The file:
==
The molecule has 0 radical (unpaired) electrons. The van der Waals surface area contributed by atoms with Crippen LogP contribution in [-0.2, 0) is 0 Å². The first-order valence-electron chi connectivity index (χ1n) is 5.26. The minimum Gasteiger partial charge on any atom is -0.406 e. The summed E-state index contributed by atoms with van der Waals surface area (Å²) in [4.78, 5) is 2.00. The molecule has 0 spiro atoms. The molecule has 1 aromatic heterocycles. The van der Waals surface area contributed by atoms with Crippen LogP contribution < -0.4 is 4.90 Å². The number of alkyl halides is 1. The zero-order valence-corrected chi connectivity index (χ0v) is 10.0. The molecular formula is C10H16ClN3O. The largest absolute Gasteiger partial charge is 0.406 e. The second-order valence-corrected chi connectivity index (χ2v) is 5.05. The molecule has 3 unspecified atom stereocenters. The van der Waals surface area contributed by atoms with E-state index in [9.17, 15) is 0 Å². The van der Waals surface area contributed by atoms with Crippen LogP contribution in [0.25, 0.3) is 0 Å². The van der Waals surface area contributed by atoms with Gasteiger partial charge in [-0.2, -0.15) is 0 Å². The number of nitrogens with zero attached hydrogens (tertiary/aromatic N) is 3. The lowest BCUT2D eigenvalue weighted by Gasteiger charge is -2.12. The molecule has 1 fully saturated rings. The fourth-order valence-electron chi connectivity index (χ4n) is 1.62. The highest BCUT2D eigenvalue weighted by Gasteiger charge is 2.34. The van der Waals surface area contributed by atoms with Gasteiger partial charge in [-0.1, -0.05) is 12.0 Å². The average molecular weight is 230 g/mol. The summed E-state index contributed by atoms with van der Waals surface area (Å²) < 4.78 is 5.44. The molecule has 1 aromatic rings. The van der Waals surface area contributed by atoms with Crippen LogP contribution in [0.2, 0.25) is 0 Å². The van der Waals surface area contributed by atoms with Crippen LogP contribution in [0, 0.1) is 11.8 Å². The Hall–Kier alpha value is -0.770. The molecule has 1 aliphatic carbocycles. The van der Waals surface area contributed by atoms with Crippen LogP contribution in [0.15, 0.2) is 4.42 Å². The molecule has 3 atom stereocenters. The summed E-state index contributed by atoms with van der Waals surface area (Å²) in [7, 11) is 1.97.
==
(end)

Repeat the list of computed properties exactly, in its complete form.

The molecule has 0 radical (unpaired) electrons. The van der Waals surface area contributed by atoms with Crippen LogP contribution in [-0.2, 0) is 0 Å². The first-order valence-electron chi connectivity index (χ1n) is 5.26. The minimum Gasteiger partial charge on any atom is -0.406 e. The summed E-state index contributed by atoms with van der Waals surface area (Å²) in [4.78, 5) is 2.00. The molecule has 0 spiro atoms. The molecule has 1 aromatic heterocycles. The van der Waals surface area contributed by atoms with Crippen LogP contribution < -0.4 is 4.90 Å². The number of alkyl halides is 1. The zero-order valence-corrected chi connectivity index (χ0v) is 10.0. The molecular formula is C10H16ClN3O. The largest absolute Gasteiger partial charge is 0.406 e. The second-order valence-corrected chi connectivity index (χ2v) is 5.05. The molecule has 3 unspecified atom stereocenters. The van der Waals surface area contributed by atoms with E-state index in [9.17, 15) is 0 Å². The van der Waals surface area contributed by atoms with Crippen LogP contribution in [0.25, 0.3) is 0 Å². The van der Waals surface area contributed by atoms with Gasteiger partial charge in [-0.2, -0.15) is 0 Å². The number of nitrogens with zero attached hydrogens (tertiary/aromatic N) is 3. The lowest BCUT2D eigenvalue weighted by Gasteiger charge is -2.12. The molecule has 1 fully saturated rings. The fourth-order valence-electron chi connectivity index (χ4n) is 1.62. The highest BCUT2D eigenvalue weighted by Gasteiger charge is 2.34. The van der Waals surface area contributed by atoms with Gasteiger partial charge in [-0.1, -0.05) is 12.0 Å². The average molecular weight is 230 g/mol. The summed E-state index contributed by atoms with van der Waals surface area (Å²) < 4.78 is 5.44. The molecule has 1 aromatic rings. The van der Waals surface area contributed by atoms with Crippen LogP contribution in [0.2, 0.25) is 0 Å². The van der Waals surface area contributed by atoms with Crippen LogP contribution in [0, 0.1) is 11.8 Å². The Hall–Kier alpha value is -0.770. The molecule has 1 aliphatic carbocycles. The van der Waals surface area contributed by atoms with Crippen LogP contribution in [0.15, 0.2) is 4.42 Å². The molecule has 3 atom stereocenters. The summed E-state index contributed by atoms with van der Waals surface area (Å²) in [7, 11) is 1.97.